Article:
History of matcha
Matcha was discovered by the Buddhist Japanese zen monk Einai during his trip to China in the late 1180s. Buddhist monks favoured matcha because it kept them alert throughout their practice and because of the many health benefits it has. Later on, matcha became the go-to drink for upper class individuals and samurai. In Japan, matcha achieved a similar status as poetry, flower arrangements and painting with matcha tea ceremonies where you meditate before drinking matcha.
Health benefits and more
Published research has shown that drinking matcha green tea may be beneficial for your health because of the various catechin/EGCG compounds, better know as antioxidants. For example, EGCG has anti-inflammatory properties and fights free radicals in your blood. The latter is also found in other foods and drinks like berries and nuts, with matcha containing 137 times more EGCG than green tea.Another compound that is found in matcha is L-theanine. EGCG and L-theanine combined promote alpha waves in the brain. Those waves have been discovered in people whilst practising yoga or meditation. This explains why monks felt the immediate change in their meditation practice.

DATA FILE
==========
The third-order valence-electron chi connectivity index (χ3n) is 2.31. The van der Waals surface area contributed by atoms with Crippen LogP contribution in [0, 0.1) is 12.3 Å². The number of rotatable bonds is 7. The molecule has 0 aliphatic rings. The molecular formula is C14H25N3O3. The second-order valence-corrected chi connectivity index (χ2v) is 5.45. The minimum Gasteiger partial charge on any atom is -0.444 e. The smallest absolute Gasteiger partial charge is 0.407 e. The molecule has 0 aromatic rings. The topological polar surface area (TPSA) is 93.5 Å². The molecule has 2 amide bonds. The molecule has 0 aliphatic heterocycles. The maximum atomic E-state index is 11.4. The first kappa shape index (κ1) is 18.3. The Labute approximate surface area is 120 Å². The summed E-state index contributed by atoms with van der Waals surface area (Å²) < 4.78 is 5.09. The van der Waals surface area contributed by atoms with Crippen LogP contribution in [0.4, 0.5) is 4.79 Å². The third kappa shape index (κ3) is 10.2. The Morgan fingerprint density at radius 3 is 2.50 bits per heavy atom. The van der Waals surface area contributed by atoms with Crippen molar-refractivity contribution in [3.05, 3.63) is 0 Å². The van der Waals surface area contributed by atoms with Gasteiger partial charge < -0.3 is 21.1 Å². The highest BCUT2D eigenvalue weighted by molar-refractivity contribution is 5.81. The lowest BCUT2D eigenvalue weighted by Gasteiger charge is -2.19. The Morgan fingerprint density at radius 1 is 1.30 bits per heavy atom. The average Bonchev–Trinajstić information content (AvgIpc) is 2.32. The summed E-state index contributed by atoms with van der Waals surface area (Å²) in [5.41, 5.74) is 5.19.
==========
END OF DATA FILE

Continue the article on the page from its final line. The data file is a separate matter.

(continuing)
Moreover, studies have shown that EGCG works as a fat blocker and boosts metabolism by stopping the growth of fat cells when combined with a healthy diet.
Matcha versus coffee
Most people drink coffee to feel more energised. However, if you thought that coffee gives you that required energy then, unfortunately, you are wrong. The consequences of drinking coffee are bloating, heart palpitations and for some even panic attacks and anxiety. The caffeine within coffee raises your blood pressure, which brings numerous inconveniences along with it. Changing your daily routine from coffee to matcha will not only give you a healthy long-lasting effect of energy, but will also clear your mind.
To obtain all these health benefits you must prepare matcha in a ceremonially way. This means it needs to be whisked in a W shape, not in circles and the water should be 80°C so that the matcha won’t lose its flavour and the antioxidants won’t evaporate.
Article made in collaboration with: https://keepupladies.com/2020/11/23/koko-riko-matcha-tea-from-sofia-mazur/